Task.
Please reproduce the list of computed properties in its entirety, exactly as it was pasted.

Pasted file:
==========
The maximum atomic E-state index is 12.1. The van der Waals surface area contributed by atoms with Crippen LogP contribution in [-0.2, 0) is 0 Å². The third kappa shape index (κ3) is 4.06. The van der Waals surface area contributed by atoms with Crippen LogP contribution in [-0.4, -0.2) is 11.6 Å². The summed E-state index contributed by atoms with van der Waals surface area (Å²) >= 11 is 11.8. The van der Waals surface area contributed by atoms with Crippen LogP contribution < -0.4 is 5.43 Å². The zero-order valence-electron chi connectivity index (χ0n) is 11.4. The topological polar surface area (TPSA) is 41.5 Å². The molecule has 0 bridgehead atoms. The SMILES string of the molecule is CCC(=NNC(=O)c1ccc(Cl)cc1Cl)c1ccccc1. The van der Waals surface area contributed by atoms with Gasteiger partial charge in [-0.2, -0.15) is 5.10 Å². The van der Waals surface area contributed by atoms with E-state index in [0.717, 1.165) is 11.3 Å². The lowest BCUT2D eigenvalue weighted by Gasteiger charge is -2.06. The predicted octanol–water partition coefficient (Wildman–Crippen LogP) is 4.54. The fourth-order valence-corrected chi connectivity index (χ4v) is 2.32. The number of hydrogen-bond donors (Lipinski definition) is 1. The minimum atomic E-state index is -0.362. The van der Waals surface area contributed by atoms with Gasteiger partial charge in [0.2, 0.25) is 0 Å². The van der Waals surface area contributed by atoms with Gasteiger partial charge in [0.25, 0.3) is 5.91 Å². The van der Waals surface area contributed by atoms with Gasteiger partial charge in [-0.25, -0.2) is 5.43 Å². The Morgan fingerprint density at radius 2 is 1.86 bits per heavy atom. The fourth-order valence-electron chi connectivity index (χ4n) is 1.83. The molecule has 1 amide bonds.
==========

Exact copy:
The maximum atomic E-state index is 12.1. The van der Waals surface area contributed by atoms with Crippen LogP contribution in [-0.2, 0) is 0 Å². The third kappa shape index (κ3) is 4.06. The van der Waals surface area contributed by atoms with Crippen LogP contribution in [-0.4, -0.2) is 11.6 Å². The summed E-state index contributed by atoms with van der Waals surface area (Å²) >= 11 is 11.8. The van der Waals surface area contributed by atoms with Crippen LogP contribution < -0.4 is 5.43 Å². The zero-order valence-electron chi connectivity index (χ0n) is 11.4. The topological polar surface area (TPSA) is 41.5 Å². The molecule has 0 bridgehead atoms. The SMILES string of the molecule is CCC(=NNC(=O)c1ccc(Cl)cc1Cl)c1ccccc1. The van der Waals surface area contributed by atoms with Gasteiger partial charge in [-0.2, -0.15) is 5.10 Å². The van der Waals surface area contributed by atoms with E-state index in [0.717, 1.165) is 11.3 Å². The lowest BCUT2D eigenvalue weighted by Gasteiger charge is -2.06. The predicted octanol–water partition coefficient (Wildman–Crippen LogP) is 4.54. The fourth-order valence-corrected chi connectivity index (χ4v) is 2.32. The number of hydrogen-bond donors (Lipinski definition) is 1. The minimum atomic E-state index is -0.362. The van der Waals surface area contributed by atoms with Gasteiger partial charge in [0.2, 0.25) is 0 Å². The van der Waals surface area contributed by atoms with Gasteiger partial charge in [0.25, 0.3) is 5.91 Å². The van der Waals surface area contributed by atoms with Gasteiger partial charge in [-0.25, -0.2) is 5.43 Å². The Morgan fingerprint density at radius 2 is 1.86 bits per heavy atom. The fourth-order valence-electron chi connectivity index (χ4n) is 1.83. The molecule has 1 amide bonds.